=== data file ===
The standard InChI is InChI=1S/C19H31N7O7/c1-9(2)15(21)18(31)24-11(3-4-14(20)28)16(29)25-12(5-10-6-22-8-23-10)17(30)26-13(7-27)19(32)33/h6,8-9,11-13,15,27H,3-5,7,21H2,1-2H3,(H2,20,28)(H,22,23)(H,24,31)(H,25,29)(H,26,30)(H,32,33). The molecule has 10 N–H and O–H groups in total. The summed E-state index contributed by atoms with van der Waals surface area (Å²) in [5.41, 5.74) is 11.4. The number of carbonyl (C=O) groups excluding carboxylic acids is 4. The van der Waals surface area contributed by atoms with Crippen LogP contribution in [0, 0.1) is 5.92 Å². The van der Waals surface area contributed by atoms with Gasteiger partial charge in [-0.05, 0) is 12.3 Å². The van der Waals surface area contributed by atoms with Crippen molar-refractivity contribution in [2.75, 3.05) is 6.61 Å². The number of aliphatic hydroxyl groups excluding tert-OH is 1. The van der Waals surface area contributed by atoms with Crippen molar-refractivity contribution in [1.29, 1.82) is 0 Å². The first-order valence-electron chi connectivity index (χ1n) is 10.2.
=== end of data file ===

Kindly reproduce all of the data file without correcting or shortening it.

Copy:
The standard InChI is InChI=1S/C19H31N7O7/c1-9(2)15(21)18(31)24-11(3-4-14(20)28)16(29)25-12(5-10-6-22-8-23-10)17(30)26-13(7-27)19(32)33/h6,8-9,11-13,15,27H,3-5,7,21H2,1-2H3,(H2,20,28)(H,22,23)(H,24,31)(H,25,29)(H,26,30)(H,32,33). The molecule has 10 N–H and O–H groups in total. The summed E-state index contributed by atoms with van der Waals surface area (Å²) in [5.41, 5.74) is 11.4. The number of carbonyl (C=O) groups excluding carboxylic acids is 4. The van der Waals surface area contributed by atoms with Crippen LogP contribution in [0, 0.1) is 5.92 Å². The van der Waals surface area contributed by atoms with Gasteiger partial charge in [-0.05, 0) is 12.3 Å². The van der Waals surface area contributed by atoms with Crippen molar-refractivity contribution in [2.75, 3.05) is 6.61 Å². The number of aliphatic hydroxyl groups excluding tert-OH is 1. The van der Waals surface area contributed by atoms with Crippen molar-refractivity contribution in [1.29, 1.82) is 0 Å². The first-order valence-electron chi connectivity index (χ1n) is 10.2.